Glenn has definately helped set some of this madness straight.
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Old February 21st, 2008, 05:44 PM   #24
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Bill...

Thanks for the link. Valuable info.

The process Luminous Landscape is describing is a bit beyond what can be achieved with 8-bit digital video -- at least digital video that doesn't include Red One.

LL is making use of "raw" files which have more data in the highlights than might be shown in an 8-bit display conversion. Raw formats, in fact, are supposed to contain every last bit of data coming off the imager. So the image histogram can be pushed a bit more toward that direction without losing highlights. Makes a lot of sense.

But with conventional 8-bit digital video the option of recovering highlight info from a "raw" file isn't available because there's no brightness data beyond 255. I sure wish there were! And, if you look at a histogram in an EX1 it might tell you there's a lot more headroom to the right, but it's not really showing you what all the chroma channels are doing. One of the channels might actually be maxed out and clipping long before the EX1's histogram gets near the danger zone. The only way to tell is by looking at the image in the viewfinder and seeing if there's any telltale color shifts or bleaching in important quarter tones and highlights.

Maybe there's a way to set up the EX1's histogram to provide accurate display of all three chroma channels. That would be very helpful.

My underexposure is usually slight. Just enough to ensure skin tones don't burn out. As Charles Papert mentioned, it's one of the worst things that can be done to digital video. I usually make a very quick assessment of what are the most important elements in the viewfinder and adjust my aperature accordingly (I do mostly run-and-gun work on a fishing show).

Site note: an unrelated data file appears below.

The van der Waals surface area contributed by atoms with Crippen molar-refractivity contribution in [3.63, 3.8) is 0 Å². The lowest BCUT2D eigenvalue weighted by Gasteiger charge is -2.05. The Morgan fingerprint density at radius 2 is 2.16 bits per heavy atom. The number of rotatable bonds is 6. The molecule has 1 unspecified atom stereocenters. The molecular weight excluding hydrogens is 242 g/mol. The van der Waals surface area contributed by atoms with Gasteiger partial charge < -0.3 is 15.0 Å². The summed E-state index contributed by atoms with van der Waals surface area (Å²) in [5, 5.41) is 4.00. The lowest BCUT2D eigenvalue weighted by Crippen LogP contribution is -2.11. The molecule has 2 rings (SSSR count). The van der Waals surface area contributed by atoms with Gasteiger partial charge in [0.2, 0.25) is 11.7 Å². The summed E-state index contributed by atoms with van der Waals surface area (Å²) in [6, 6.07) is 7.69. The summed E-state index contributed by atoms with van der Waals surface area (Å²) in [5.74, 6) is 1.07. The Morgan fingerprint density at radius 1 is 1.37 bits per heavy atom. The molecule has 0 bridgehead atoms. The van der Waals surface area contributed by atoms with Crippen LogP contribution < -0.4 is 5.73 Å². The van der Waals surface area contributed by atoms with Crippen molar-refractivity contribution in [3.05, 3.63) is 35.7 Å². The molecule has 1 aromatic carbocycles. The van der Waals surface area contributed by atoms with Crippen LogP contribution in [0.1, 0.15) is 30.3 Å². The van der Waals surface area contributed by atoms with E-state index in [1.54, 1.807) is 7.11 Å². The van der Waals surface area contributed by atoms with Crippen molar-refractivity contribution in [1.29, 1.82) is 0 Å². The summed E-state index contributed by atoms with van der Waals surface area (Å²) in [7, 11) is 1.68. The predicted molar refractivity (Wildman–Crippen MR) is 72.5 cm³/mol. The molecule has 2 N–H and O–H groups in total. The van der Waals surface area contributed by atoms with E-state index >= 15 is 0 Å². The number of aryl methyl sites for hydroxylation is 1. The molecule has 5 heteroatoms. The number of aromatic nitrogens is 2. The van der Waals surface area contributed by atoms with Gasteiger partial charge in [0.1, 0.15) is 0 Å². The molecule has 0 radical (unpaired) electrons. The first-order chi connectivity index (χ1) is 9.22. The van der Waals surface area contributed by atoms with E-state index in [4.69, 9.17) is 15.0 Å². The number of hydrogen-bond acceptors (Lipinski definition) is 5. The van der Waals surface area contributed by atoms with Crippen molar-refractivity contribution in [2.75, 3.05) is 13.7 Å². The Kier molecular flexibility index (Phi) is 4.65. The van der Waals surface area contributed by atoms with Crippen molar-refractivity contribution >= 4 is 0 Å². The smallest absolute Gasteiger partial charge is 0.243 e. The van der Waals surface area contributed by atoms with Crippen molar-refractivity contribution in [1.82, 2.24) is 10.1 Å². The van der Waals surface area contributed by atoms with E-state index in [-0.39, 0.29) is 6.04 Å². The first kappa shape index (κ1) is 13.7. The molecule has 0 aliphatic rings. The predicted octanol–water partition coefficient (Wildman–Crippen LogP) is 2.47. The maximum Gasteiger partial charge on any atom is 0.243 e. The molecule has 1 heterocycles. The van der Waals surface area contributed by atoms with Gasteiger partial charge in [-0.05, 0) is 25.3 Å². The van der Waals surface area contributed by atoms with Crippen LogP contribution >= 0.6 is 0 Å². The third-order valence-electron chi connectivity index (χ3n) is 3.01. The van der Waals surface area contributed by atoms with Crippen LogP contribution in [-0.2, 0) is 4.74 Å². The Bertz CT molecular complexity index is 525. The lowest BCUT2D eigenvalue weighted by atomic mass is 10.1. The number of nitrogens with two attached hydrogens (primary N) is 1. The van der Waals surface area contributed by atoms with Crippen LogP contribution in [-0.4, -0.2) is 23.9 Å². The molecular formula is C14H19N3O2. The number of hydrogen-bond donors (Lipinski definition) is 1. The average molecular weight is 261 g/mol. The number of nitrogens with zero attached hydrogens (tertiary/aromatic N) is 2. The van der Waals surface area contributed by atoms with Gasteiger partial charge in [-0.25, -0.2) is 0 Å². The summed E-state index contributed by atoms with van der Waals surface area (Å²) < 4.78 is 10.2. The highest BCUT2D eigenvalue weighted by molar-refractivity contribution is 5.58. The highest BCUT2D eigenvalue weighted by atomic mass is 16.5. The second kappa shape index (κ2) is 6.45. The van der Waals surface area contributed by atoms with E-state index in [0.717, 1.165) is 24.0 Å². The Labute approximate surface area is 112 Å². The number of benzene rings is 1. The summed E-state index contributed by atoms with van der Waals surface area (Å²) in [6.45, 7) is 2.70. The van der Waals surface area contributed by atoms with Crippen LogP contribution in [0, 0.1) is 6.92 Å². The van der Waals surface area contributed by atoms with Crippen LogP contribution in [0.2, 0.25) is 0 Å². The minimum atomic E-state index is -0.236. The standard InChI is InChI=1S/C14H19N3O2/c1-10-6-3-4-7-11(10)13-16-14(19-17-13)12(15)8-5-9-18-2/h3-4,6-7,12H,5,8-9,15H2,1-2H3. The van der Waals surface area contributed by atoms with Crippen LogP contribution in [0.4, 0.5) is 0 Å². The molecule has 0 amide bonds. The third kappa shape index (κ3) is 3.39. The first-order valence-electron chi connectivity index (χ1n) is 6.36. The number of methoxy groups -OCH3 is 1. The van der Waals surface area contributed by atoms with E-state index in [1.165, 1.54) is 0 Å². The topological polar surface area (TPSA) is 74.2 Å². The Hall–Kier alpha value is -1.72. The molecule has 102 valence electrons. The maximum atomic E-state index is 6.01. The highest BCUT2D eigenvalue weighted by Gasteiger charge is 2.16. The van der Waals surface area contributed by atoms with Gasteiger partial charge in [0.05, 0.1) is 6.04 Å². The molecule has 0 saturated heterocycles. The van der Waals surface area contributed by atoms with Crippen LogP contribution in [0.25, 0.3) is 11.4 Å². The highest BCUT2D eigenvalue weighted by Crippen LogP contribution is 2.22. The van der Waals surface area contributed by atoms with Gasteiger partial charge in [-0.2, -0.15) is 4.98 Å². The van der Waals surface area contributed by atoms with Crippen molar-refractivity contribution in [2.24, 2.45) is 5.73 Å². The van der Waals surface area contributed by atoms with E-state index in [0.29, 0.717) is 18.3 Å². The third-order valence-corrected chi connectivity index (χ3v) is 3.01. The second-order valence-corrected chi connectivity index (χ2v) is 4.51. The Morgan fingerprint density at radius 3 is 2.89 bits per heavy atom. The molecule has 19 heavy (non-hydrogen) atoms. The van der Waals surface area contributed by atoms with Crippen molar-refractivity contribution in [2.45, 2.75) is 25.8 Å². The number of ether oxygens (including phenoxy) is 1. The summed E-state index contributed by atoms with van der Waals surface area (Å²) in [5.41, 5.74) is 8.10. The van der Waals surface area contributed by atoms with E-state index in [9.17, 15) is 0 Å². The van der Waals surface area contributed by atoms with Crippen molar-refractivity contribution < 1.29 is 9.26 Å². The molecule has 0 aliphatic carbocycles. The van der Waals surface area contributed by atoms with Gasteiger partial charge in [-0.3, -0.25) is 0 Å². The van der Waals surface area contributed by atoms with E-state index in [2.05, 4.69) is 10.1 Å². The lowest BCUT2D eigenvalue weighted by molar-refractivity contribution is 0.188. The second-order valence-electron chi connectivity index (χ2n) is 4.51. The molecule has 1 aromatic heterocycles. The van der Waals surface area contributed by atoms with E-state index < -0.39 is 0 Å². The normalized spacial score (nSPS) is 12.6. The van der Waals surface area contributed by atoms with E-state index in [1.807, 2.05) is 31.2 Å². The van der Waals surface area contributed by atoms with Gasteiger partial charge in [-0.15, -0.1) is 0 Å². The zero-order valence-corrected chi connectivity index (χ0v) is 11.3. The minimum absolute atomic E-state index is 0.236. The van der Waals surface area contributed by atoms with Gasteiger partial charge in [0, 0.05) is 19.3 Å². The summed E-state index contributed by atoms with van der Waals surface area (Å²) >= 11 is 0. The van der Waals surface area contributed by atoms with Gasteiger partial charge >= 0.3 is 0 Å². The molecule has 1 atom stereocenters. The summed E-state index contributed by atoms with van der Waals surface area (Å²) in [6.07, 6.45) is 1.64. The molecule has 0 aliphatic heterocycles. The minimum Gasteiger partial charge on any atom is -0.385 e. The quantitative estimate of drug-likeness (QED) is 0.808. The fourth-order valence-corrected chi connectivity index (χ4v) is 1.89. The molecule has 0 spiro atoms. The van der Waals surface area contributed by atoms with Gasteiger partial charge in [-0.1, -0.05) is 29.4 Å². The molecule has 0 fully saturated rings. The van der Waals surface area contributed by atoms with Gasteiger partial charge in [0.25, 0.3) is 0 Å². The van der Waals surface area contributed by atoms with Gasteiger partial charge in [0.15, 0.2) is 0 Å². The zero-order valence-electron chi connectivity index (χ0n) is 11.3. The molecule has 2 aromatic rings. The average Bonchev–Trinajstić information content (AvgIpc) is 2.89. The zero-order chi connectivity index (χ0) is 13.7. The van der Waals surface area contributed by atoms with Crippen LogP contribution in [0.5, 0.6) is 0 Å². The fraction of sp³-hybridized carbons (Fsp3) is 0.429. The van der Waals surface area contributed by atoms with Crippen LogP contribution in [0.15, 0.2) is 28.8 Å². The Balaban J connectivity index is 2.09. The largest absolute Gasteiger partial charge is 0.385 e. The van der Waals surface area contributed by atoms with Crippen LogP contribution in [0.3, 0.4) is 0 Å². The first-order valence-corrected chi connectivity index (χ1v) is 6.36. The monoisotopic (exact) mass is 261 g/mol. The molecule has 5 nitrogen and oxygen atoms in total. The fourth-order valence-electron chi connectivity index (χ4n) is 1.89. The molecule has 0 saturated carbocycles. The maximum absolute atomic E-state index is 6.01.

And there's that age-old tradeoff of how far you can go to protect highlights. Some might try to protect bright skies but for me that's sometimes a battle that can't be won as it would certainly force the lower tones to be opened up excessively and increase the noise level horrendously.
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Old February 21st, 2008, 05:44 PM   #25
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Originally Posted by Steven Thomas View Post
I hear you there.

Chances are if you like what you see on the LCD, it's probably close.

I believe Bill is on the correct path by working out what the EX1 luma values mean to "real" image quality and how he deals with them with his NLE.

I've been using Vegas for years. It will be hard to walk away, but I can't count the amount of times of stopped and thought "WTF is with this?...".

Glenn has definately helped set some of this madness straight.